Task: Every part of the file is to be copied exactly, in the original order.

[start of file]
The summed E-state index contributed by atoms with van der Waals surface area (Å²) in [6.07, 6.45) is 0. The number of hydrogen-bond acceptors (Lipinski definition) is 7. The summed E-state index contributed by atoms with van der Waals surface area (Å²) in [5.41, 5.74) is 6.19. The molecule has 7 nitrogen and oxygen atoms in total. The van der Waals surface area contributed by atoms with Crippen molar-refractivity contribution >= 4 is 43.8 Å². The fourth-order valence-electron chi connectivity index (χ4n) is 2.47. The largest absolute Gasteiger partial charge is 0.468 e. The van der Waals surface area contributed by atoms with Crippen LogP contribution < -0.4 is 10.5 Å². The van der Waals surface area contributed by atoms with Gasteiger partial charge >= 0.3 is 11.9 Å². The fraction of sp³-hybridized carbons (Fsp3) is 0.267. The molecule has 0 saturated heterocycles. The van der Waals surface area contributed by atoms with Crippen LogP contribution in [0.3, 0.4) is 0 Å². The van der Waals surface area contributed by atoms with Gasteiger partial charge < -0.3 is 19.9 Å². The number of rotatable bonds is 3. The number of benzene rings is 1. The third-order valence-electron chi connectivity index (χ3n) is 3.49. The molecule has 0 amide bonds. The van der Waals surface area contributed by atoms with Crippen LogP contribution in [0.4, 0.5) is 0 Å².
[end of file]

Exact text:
The summed E-state index contributed by atoms with van der Waals surface area (Å²) in [6.07, 6.45) is 0. The number of hydrogen-bond acceptors (Lipinski definition) is 7. The summed E-state index contributed by atoms with van der Waals surface area (Å²) in [5.41, 5.74) is 6.19. The molecule has 7 nitrogen and oxygen atoms in total. The van der Waals surface area contributed by atoms with Crippen molar-refractivity contribution >= 4 is 43.8 Å². The fourth-order valence-electron chi connectivity index (χ4n) is 2.47. The largest absolute Gasteiger partial charge is 0.468 e. The van der Waals surface area contributed by atoms with Crippen LogP contribution < -0.4 is 10.5 Å². The van der Waals surface area contributed by atoms with Gasteiger partial charge >= 0.3 is 11.9 Å². The fraction of sp³-hybridized carbons (Fsp3) is 0.267. The molecule has 0 saturated heterocycles. The van der Waals surface area contributed by atoms with Crippen LogP contribution in [0.3, 0.4) is 0 Å². The van der Waals surface area contributed by atoms with Gasteiger partial charge < -0.3 is 19.9 Å². The number of rotatable bonds is 3. The number of benzene rings is 1. The third-order valence-electron chi connectivity index (χ3n) is 3.49. The molecule has 0 amide bonds. The van der Waals surface area contributed by atoms with Crippen LogP contribution in [0.4, 0.5) is 0 Å².